There was a lama who could see Compassion Buddha. He was going to the Potala, the pure land of Compassion Buddha. When he told his benefactor, his neighbor, this, the lama’s benefactor family or neighbor said, “If you’re going to the pure land of Compassion Buddha, please, we also would like to come. Please take us.” He asked Compassion Buddha, but Compassion Buddha replied, “They cannot come to the pure land of Compassion Buddha because they sold holy scriptures. They sold the text of the eight thousand stanzas of the Prajnaparamita and lived on that money. They ate food, they lived their life with that money, which they got selling this holy scripture.” Then they asked Compassion Buddha what to do and Compassion Buddha replied, “Recite my mantra.” So they did a lot of purification by reciting the Compassion Buddha mantra and were able to go to the pure land. Otherwise it would not have been possible. Whatever negative karma they created, all those heavy negative karmas could be purified by this mantra, OM MANI PADME HUM.

Compassion Buddha said, “Whoever recites my mantra, at the time of death, if all the buddhas do not guide them, may I not become enlightened.” Compassion Buddha made a vow like that. “Those who recite my mantra, if all their wishes don’t get fulfilled, may I not receive enlightenment.” Compassion Buddha made vows like this, and since Compassion Buddha himself became enlightened an inconceivably long time ago, that means it’s all true, what Compassion Buddha said. Just the very essence of the MANI mantra, as the Buddha explained in the teachings, the benefits are like the limitless sky that cannot be finished explaining at any time.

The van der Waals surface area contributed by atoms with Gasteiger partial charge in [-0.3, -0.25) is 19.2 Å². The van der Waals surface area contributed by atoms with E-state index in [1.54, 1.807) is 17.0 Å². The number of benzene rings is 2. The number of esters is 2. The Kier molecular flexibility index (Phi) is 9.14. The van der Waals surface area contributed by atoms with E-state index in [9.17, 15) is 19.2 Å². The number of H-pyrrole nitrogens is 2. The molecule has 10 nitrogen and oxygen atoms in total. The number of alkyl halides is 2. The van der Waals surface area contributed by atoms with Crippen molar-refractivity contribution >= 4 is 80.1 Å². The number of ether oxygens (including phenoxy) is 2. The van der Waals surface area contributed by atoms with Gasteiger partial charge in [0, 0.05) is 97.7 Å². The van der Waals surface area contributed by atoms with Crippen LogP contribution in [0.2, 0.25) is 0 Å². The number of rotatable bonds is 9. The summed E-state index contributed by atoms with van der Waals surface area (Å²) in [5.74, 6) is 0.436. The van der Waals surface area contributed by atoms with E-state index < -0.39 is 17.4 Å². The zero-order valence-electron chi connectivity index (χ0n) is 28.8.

The meaning of OM MANI PADME HUM

Regarding MANI PADME, the main part of the mantra, MANI refers to the method side of the path to enlightenment and PADME to the wisdom side. What it shows is that MANI is method and PADME is wisdom. The wisdom and method to reach liberation from samsara, from the Lesser Vehicle path, that method and wisdom is contained in this MANI PADME. And also the whole bodhisattva’s path of the Mahayana Paramitayana, the method and wisdom are also contained in MANI PADME. Then, within the Mahayana, the Secret Mantra Vajrayana method and wisdom, the lower tantra method and wisdom and the highest tantra method and wisdom are all contained in this. Such as with Kriya Tantra, the yoga having sign and yoga without sign, that’s wisdom. So method and wisdom in the lower tantra is contained in MANI PADME, and the highest tantra method and wisdom, all that is contained in this.